Springer Online Journal Archives 1860-2000
Mechanical Engineering, Materials Science, Production Engineering, Mining and Metallurgy, Traffic Engineering, Precision Mechanics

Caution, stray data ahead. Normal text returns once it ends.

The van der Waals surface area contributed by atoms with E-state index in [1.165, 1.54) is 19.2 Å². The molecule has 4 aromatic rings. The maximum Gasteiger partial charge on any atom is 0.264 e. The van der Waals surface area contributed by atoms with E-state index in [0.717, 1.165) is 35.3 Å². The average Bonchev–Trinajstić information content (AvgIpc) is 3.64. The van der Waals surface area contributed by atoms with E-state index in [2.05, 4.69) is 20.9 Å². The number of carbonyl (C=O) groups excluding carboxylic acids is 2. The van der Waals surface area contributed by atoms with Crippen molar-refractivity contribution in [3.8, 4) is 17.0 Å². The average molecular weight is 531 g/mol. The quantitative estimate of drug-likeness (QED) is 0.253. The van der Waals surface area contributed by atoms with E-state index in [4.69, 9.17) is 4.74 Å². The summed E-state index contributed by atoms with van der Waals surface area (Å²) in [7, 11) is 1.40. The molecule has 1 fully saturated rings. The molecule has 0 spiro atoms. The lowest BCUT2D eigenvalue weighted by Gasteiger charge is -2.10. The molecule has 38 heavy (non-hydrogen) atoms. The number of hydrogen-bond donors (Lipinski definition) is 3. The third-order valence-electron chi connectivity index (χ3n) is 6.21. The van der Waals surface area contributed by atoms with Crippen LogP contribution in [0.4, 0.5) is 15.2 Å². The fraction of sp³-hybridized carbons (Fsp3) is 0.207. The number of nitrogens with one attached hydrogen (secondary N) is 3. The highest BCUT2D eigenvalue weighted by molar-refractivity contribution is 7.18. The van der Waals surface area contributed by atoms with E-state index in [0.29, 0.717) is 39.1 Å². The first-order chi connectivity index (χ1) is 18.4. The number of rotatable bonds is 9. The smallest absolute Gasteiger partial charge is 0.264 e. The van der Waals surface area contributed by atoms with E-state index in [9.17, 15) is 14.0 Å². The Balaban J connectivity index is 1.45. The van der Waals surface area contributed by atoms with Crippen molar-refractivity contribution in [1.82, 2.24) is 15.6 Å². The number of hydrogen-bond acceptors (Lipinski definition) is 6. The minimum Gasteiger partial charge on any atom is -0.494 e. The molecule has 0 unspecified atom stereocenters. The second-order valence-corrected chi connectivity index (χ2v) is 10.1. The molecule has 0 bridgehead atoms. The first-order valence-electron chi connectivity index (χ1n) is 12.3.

Abstract Transmission electron microscopy, optical reflection and channeling effect measurements are employed to investigate disorders in 30 keV, high dose (3×1016ions/cm2) and high current (≦5 mA) phosphorus as-implanted silicon with (111), (100), and (110) orientation as a function of temperature rise (100–850°C) by the beam heating effect during implantation. Temperature rise below 400°C results in continuous amorrphous layer formation. This contrasts with results of the recovery into single crystals for temperature rise samples above 500°C, regardless of wafer orientation. Secondary defects (black-dotted defects, dislocation loops and rodlike defects) are formed in singlecrystal recovery samples, having a deeper distribution in (110) wafers and a shallower distribution in (111) and (100) wafers. Rodlike defects observed in 850°C samples are of “vacancy” type and have the largest density in (110) wafers.
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